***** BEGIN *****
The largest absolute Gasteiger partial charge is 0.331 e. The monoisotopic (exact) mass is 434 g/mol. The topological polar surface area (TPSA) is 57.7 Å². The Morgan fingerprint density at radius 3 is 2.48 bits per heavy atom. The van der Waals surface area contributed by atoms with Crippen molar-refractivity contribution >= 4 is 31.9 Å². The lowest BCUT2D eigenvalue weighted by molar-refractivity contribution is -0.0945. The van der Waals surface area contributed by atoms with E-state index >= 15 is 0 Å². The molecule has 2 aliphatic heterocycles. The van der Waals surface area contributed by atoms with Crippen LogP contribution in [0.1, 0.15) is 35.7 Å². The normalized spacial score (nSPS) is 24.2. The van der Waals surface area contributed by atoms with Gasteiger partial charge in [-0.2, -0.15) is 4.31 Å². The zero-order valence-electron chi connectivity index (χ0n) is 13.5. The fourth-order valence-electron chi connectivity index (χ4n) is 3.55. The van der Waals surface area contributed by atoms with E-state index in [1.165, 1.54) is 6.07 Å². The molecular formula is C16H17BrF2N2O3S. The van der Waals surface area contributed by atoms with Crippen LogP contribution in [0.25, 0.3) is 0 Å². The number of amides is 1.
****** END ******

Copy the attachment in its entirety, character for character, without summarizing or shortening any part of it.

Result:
The largest absolute Gasteiger partial charge is 0.331 e. The monoisotopic (exact) mass is 434 g/mol. The topological polar surface area (TPSA) is 57.7 Å². The Morgan fingerprint density at radius 3 is 2.48 bits per heavy atom. The van der Waals surface area contributed by atoms with Crippen molar-refractivity contribution >= 4 is 31.9 Å². The lowest BCUT2D eigenvalue weighted by molar-refractivity contribution is -0.0945. The van der Waals surface area contributed by atoms with E-state index >= 15 is 0 Å². The molecule has 2 aliphatic heterocycles. The van der Waals surface area contributed by atoms with Crippen LogP contribution in [0.1, 0.15) is 35.7 Å². The normalized spacial score (nSPS) is 24.2. The van der Waals surface area contributed by atoms with Gasteiger partial charge in [-0.2, -0.15) is 4.31 Å². The zero-order valence-electron chi connectivity index (χ0n) is 13.5. The fourth-order valence-electron chi connectivity index (χ4n) is 3.55. The van der Waals surface area contributed by atoms with E-state index in [1.165, 1.54) is 6.07 Å². The molecular formula is C16H17BrF2N2O3S. The van der Waals surface area contributed by atoms with Crippen LogP contribution in [0.25, 0.3) is 0 Å². The number of amides is 1.